By KRISTEN WYATT, AP
DENVER (Map, News) - A Colorado senator is taking another crack at helping sick nuclear workers who say they were poisoned from their jobs at Cold War-era nuclear weapons sites.
But the bill introduced Tuesday by Democratic Sen. Mark Udall expected to cost $2 billion, and with few federal dollars to go around it's unclear whether the long-proposed idea will succeed.
Udall insists it's time to revive attempts to cut red tape for thousands of people sickened after working at nuclear sites such as Rocky Flats northwest of Denver, which made plutonium triggers for nuclear warheads until it was closed almost 20 years ago.
"It's a new time, and there's a new focus on doing the right thing here," Udall told reporters when asked whether the proposal he'd brought unsuccessfully while in the House had a shot.Udall's proposal would lessen the burden for sick workers to prove their cancers were caused by work at the sites, instead forcing the government to defend claims. Estimates say the changes could cost $2 billion.
Families of sick nuclear workers complain that despite federal promises to assist them, victims face too many roadblocks trying to prove their claims. Some 167,000 claims have been filed to the Energy Employees Occupational Illness Compensation Program, most of them unpaid or still pending.
"It was just on and on and on, and it seemed to be never-ending," said Kathy Wolf, whose husband Charlie worked at Rocky Flats and died of brain cancer.
Kathy Wolf is an engineer who also worked at Rocky Flats, though she hasn't gotten sick. She told reporters Tuesday that getting money from the program requires too much from sick workers.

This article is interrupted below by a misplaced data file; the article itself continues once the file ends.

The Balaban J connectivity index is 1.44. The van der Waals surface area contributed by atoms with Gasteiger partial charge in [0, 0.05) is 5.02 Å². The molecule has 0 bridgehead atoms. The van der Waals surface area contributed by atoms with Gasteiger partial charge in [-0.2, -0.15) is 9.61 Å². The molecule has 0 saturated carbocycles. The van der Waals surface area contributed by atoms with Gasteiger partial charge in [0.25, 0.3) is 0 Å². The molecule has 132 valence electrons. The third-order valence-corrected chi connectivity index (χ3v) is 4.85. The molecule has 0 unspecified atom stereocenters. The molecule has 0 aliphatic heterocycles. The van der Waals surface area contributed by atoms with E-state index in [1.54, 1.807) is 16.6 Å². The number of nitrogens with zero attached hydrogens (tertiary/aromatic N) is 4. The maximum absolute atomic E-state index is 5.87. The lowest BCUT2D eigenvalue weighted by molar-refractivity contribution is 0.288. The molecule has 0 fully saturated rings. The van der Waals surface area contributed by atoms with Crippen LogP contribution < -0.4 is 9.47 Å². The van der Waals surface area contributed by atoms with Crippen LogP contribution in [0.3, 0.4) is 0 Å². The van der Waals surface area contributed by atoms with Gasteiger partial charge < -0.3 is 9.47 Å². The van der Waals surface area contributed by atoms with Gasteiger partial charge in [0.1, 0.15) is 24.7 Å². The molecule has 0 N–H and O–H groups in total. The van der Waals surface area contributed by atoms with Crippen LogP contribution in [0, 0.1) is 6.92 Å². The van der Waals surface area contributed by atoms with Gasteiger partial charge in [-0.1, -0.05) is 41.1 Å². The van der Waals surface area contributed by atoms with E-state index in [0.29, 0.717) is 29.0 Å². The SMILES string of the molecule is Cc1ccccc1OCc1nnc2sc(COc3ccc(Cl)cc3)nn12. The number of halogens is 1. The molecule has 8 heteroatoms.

For example, she said, workers are asked to prove levels of exposure or give detailed lists of what they touched over the years, something workers themselves may not have known on classified projects.
"Think about the poor widow who had no clue because of the secrecy [about] what her spouse was doing," Kathy Wolf said.
Similar proposals to speed payment to sick workers, though, have stalled for years. Bills were pushed unsuccessfully by former Colorado Sens. Ken Salazar and Wayne Allard, and several congressional hearings have been held on the problem. Congress moved the fund from the Department of Energy to the Department of Labor in 2004, but worker complaints persist.
Udall and other proponents are hoping the new administration and fresh plea for justice will improve the bill's chances.
"You're talking about a group of workers who are really Cold War veterans. They defended our nation," said Marissa Padilla, spokeswoman for Democratic New Mexico Sen. Tom Udall, cousin to Mark Udall and a co-sponsor of the bill.
Another attempt to reform the payouts to nuclear workers is also likely this year in the House. Despite years of failure, Mark Udall seemed optimistic Tuesday that this would be the year the nuclear payout system is finally reformed.
"It's time to act," he said. "Enough is enough."